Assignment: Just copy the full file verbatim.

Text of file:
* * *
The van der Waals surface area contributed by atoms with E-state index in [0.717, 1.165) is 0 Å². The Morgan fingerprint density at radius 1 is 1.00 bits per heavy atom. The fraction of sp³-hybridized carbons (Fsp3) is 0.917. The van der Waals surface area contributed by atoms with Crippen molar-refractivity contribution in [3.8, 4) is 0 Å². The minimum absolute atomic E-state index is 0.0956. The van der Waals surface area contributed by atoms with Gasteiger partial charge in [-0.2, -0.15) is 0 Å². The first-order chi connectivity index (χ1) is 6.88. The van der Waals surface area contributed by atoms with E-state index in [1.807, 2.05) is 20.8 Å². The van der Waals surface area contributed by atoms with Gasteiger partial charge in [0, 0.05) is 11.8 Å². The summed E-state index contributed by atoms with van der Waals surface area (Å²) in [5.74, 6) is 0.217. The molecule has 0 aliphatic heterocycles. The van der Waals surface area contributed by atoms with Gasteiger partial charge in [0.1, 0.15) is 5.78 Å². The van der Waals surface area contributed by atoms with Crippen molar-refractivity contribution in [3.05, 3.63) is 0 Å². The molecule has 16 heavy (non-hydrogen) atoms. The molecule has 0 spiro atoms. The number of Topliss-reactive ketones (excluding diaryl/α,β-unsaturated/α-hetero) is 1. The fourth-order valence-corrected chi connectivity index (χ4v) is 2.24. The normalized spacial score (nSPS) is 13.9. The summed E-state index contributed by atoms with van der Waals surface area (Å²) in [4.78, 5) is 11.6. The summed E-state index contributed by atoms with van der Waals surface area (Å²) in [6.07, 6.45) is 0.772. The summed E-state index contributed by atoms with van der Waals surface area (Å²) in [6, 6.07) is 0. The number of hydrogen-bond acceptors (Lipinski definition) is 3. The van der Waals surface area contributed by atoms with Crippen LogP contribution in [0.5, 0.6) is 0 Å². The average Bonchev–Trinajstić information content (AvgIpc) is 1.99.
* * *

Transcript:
The van der Waals surface area contributed by atoms with E-state index in [0.717, 1.165) is 0 Å². The Morgan fingerprint density at radius 1 is 1.00 bits per heavy atom. The fraction of sp³-hybridized carbons (Fsp3) is 0.917. The van der Waals surface area contributed by atoms with Crippen molar-refractivity contribution in [3.8, 4) is 0 Å². The minimum absolute atomic E-state index is 0.0956. The van der Waals surface area contributed by atoms with Gasteiger partial charge in [-0.2, -0.15) is 0 Å². The first-order chi connectivity index (χ1) is 6.88. The van der Waals surface area contributed by atoms with E-state index in [1.807, 2.05) is 20.8 Å². The van der Waals surface area contributed by atoms with Gasteiger partial charge in [0, 0.05) is 11.8 Å². The summed E-state index contributed by atoms with van der Waals surface area (Å²) in [5.74, 6) is 0.217. The molecule has 0 aliphatic heterocycles. The van der Waals surface area contributed by atoms with Gasteiger partial charge in [0.1, 0.15) is 5.78 Å². The van der Waals surface area contributed by atoms with Crippen molar-refractivity contribution in [3.05, 3.63) is 0 Å². The molecule has 16 heavy (non-hydrogen) atoms. The molecule has 0 spiro atoms. The number of Topliss-reactive ketones (excluding diaryl/α,β-unsaturated/α-hetero) is 1. The fourth-order valence-corrected chi connectivity index (χ4v) is 2.24. The normalized spacial score (nSPS) is 13.9. The summed E-state index contributed by atoms with van der Waals surface area (Å²) in [4.78, 5) is 11.6. The summed E-state index contributed by atoms with van der Waals surface area (Å²) in [6.07, 6.45) is 0.772. The summed E-state index contributed by atoms with van der Waals surface area (Å²) in [6, 6.07) is 0. The number of hydrogen-bond acceptors (Lipinski definition) is 3. The van der Waals surface area contributed by atoms with Crippen LogP contribution in [0.5, 0.6) is 0 Å². The average Bonchev–Trinajstić information content (AvgIpc) is 1.99.